FBI says polygamist leader took 20 wives, many underage, alleges illicit sexual activities

Dec 6, 2022, 1:17 PM | Updated: Jan 4, 2023, 11:25 am
A sign marking the entrance to Hildale in Utah, from Colorado City in Arizona. (FILE)...
A sign marking the entrance to Hildale in Utah, from Colorado City in Arizona. (FILE)

Probable cause documents lay out illicit sexual activities of a small religious group — that included underage girls — under the orders of Samuel Rappylee Bateman, living on the Utah and Arizona border. The documents also detail how girls were helped to run away by Bateman’s adult plural wives after they were removed from family custody following a raid.

Bateman is a self-proclaimed prophet of the FLDS — or Fundamentalist Church of Jesus Christ of Latter-Day Saints, that practices polygamy. According to the FBI he has approximately 50 followers and 20 wives, many who are under legal marrying age.

He was arrested Aug. 28 in Arizona for child endangerment when he was said to be towing a box trailer with a least three girls riding unsecured in the trailer. Arizona officers seized his cell phone as evidence and in a telephone call from jail, he instructed others to delete his entire account on an a messaging app called Signal.

After his release, he was arrested again on Sept. 13 on a federal warrant, that included search warrants on multiple properties. In the sealed indictment, Bateman is charged with three counts of destroying or concealing records associated with his Signal account to hinder the federal investigation. In the third count it includes “others known and unknown to the grand jury.”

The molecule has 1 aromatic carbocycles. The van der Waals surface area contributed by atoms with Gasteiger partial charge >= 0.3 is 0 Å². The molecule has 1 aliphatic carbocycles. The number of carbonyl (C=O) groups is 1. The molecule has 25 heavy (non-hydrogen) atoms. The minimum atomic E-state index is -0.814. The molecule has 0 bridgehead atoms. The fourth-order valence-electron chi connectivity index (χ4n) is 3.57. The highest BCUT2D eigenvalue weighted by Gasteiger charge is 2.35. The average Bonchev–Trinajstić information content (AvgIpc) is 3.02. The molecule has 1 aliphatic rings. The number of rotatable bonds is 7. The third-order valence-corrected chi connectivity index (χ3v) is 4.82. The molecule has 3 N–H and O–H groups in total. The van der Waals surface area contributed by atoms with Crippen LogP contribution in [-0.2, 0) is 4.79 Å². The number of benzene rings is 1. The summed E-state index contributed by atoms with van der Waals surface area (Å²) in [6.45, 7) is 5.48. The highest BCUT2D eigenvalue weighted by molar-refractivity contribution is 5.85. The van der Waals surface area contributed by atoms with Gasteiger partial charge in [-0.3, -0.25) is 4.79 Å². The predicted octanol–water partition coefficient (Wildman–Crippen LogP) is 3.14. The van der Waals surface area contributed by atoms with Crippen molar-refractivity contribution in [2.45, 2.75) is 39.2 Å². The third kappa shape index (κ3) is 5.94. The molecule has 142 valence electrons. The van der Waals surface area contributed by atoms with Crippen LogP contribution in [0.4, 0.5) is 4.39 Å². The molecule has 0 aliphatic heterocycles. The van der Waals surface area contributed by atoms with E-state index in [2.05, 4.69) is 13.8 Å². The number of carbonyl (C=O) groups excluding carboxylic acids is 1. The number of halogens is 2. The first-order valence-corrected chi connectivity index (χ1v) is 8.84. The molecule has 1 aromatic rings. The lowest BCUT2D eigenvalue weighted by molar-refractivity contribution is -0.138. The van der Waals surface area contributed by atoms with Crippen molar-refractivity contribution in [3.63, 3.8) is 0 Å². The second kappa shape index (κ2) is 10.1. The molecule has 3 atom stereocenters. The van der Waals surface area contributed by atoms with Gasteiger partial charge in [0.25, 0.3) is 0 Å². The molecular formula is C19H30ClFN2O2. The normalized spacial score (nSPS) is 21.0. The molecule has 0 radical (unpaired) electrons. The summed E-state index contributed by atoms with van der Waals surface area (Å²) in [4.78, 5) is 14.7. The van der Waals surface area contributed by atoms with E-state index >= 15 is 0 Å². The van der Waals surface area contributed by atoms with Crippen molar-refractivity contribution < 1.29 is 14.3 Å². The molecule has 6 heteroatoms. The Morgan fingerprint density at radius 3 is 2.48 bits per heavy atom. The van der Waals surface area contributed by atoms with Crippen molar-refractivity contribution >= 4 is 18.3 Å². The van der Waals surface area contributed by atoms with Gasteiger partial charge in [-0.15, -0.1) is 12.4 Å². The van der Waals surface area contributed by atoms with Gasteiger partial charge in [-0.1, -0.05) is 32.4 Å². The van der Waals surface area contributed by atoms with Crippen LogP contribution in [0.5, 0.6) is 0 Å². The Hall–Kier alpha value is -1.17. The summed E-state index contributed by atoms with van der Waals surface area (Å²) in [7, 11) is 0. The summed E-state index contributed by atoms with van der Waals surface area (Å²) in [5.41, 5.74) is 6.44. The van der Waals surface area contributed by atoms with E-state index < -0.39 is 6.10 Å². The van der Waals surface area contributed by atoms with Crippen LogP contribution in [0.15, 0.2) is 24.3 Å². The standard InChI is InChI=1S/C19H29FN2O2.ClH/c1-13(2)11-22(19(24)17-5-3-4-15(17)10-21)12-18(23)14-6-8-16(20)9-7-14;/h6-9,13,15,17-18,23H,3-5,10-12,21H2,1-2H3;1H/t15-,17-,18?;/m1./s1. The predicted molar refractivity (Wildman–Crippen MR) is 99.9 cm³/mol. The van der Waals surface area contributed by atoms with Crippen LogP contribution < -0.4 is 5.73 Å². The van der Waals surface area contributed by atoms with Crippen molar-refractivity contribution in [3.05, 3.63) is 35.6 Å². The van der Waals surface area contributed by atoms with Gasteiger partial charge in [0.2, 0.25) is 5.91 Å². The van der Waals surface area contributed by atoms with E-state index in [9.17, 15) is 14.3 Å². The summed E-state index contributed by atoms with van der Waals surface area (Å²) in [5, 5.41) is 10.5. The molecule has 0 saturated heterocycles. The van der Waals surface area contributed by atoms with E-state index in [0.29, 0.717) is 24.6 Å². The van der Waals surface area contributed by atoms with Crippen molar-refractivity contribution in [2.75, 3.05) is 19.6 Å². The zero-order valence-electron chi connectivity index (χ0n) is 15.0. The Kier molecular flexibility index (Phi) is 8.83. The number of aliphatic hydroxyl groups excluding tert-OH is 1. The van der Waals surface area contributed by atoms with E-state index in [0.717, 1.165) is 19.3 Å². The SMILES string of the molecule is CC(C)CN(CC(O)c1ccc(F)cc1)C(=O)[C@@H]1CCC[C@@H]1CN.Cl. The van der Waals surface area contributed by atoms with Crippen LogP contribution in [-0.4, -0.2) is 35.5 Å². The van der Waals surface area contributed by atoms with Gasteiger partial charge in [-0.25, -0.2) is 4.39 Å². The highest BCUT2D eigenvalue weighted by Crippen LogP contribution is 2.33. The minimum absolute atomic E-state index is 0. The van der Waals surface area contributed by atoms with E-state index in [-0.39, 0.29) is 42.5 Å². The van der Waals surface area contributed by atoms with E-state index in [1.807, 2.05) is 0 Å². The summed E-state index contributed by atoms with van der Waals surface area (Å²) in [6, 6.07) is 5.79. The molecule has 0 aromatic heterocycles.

Probable cause documents involving a self-proclaimed prophet Samuel Bateman.

Bateman has not been charged with sex crimes involving the underage girls that were taken into Arizona state custody on Sept. 14, but Bateman is still in state custody on three federal obstruction charges and probable cause documents obtained by KSL TV highlight several instances of alleged abuse and suggests there could be others that remain undisclosed.

The criminal complaint used to establish probable cause for a judge calls all the underage girls Jane Doe, numbering them 1 through 11. It alleges Bateman and three of his adult wives “engaged in the transportation of minors in interstate commerce to engage in criminal sexual activity, and travel in interstate commerce to engage in illicit sexual conduct with minors,” between May 2020 and November 2021.

Utah, Nevada, Arizona and Nebraska are listed as states used by the accused and the criminal complaint also documents trips to Canada. Documents state many of Bateman’s “over 20 wives” are “minors, mostly under the age of 15.”

Documents state “Bateman allegedly has ‘impressions of Heavenly Father’s will’  to encourage his followers, including the minor children, to engage in sexual acts and relies on that submission to do his own will.”

In 2019, documents state Bateman proclaimed that he was a prophet, translated from known and jailed polygamist leader Warren Jeffs, a former FLDS leader who was convicted of sexually assaulting some of his underage wives. Jeffs is serving a life sentence.

In 2019 Bateman was married to one woman but told her that he had a feeling he should take his own daughter — Jane Doe #1, or JD#1, — as his wife. His wife told him their daughter would never be his wife, moved out of the house and obtained a restraining order against Bateman.